Stealing All Transmissions is a love story. It’s the story of how The Clash fell in love with America, and how America loved them back. The romance began in full in 1977, when select rock journalists and deejays aided the band’s quest to depose the rock of indolence that dominated American airwaves. This history situates The Clash amid the cultural skirmishes of the 1970s and culminates with their September 1979 performance at the Palladium in New York City. This concert was broadcast live on WNEW, and it concluded with Paul Simonon treating his Fender bass like a woodcutter's ax. This performance produced one of the most exhilarating Clash bootleg recordings, and the photo of Simonon’s outburst which graced the cover of the London Calling LP was recently deemed the greatest rock’n’roll photograph of all time. That night marked one of the last opportunities for American audiences to see The Clash as a punk band, teetering between conviction and uncertainty, before they became a seriously brilliant rock group. Stealing represents a distinctive take on the history of punk, for no other book gives proper attention to the forces of free-form radio, long-form rock journalism, or Clash bootleg recordings, many of which are now widely available on the web. This story, which takes its title from the 1981 single “Radio Clash,” includes original interviews with key figures from the New York punk scene. This secret history concludes with an analysis of how we listen to music today and its impact on the written word. What People Are Saying “Stealing is unlike anything else you’ve ever read about The Clash. The maneuvers by American radio DJs, music journalists, and record company execs are deftly woven into the band’s own story.” —Barry "The Baker" Auguste, roadie for The Clash “With Stealing All Transmissions, Randal Doane documents with wit and verve how The Clash leapt from the Westway to the USA in 1979 with the help of rock journalists and key deejays in the States. It was an honor to work with The Clash back in the day, and a pleasure revisiting those days through this book. It’s a must have for Clashophiles on both sides of the Atlantic.” —Dan Beck, former senior vice president at Epic Records “Stealing is a must-read for music fans of all varieties, for it’s much more than a book about The Clash. With a captivating narrative and well-written prose, Stealing makes sense of what happened to free-form radio and the DIY ethic of punk, and deftly connects that history to the era of file-sharing and satellite radio. Don’t miss this book. Steal it if you must!” —Michael Roberts, author of Tell Tchaikovsky the News: Rock ’n’ Roll, the Labor Question, and the Musicians’ Union, 1942–1968 “Randal Doane’s Stealing All Transmissions is not the story I was expecting from the title. Thankfully. We have all read those books about artists of all stripes (and zippers), from which we learn only about misery, malfeasance, and bad behavior. But this is not that book. The Clash is at the center of the story, but the heart of it belongs to other players. People drawn into the orbit who cared, who pushed both themselves and the band forward, who took risks because they felt and knew they were seeing and hearing a revolution. The people who were excited and inspired by the catalysts (The Clash), whose stories are integral to the core of the band’s American journey, and fascinating to finally read about, all in one place. I loved (and envied) The Clash—the gang of four who dressed better, who wore their hearts and mistakes on their zippered sleeves, and played songs with the force of racehorses bursting from the gate. A good number of people got it from the outset—and because of them as much as the band themselves, an even greater number eventually ‘got it.’ And they are still getting it. A large and raucous cheer to Randal Doane for choosing the near-mythical Baker to write the foreword. We are treated to nearly two books in one! Ladies and gentlemen, please raise your glasses and cans to Messrs. Doane and Auguste. A triumphant work from this unlikely Gang of Two.” —Hugo Burnham, founder and drummer, Gang of Four, associate professor, New England Institute of Art About the Contributors Randal Doane grew up in Northern California on a diet of casseroles, iceberg lettuce, and rockabilly. He spent decades collecting college degrees, and has published essays and articles on music and aesthetics, illegal file-sharing, Ralph Ellison, Sigmund Freud, Brian Wilson, and Bruce Springsteen. He works as an assistant dean at Oberlin College. In his spare time, he still listens to vinyl records on his hi-fi. Randal also sends out the occasional transmission about the punk and post-punk eras via stealingalltransmissions.wordpress.com and twitter at @stealingclash Barry "The Baker" Auguste served as backline roadie and drum tech for The Clash from 1976 to 1983. He lives outside of Philadelphia, blogs periodically at thebaker77.wordpress.com, and is holding out hope for humanity, for now.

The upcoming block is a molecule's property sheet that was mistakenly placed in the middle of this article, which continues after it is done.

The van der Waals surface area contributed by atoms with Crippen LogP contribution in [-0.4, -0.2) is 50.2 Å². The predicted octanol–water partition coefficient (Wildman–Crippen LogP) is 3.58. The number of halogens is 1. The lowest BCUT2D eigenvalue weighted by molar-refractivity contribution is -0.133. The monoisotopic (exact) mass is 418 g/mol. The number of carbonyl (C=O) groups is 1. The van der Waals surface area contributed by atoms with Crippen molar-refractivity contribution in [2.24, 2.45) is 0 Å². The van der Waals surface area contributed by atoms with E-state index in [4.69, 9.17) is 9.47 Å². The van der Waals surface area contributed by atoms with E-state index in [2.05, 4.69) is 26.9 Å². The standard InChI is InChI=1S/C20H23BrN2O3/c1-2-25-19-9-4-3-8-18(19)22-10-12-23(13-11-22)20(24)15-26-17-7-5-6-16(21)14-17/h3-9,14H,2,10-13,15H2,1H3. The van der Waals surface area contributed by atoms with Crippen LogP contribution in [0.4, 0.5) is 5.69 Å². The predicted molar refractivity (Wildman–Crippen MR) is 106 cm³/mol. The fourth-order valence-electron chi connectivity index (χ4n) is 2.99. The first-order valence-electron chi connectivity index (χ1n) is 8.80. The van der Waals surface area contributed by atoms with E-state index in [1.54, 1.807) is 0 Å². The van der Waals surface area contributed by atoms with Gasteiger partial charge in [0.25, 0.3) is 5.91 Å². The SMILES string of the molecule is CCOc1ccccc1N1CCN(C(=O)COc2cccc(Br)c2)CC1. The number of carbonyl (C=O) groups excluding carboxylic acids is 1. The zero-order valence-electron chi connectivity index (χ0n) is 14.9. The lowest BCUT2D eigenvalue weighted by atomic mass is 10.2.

Author: Randal Doane
Size: 192 pages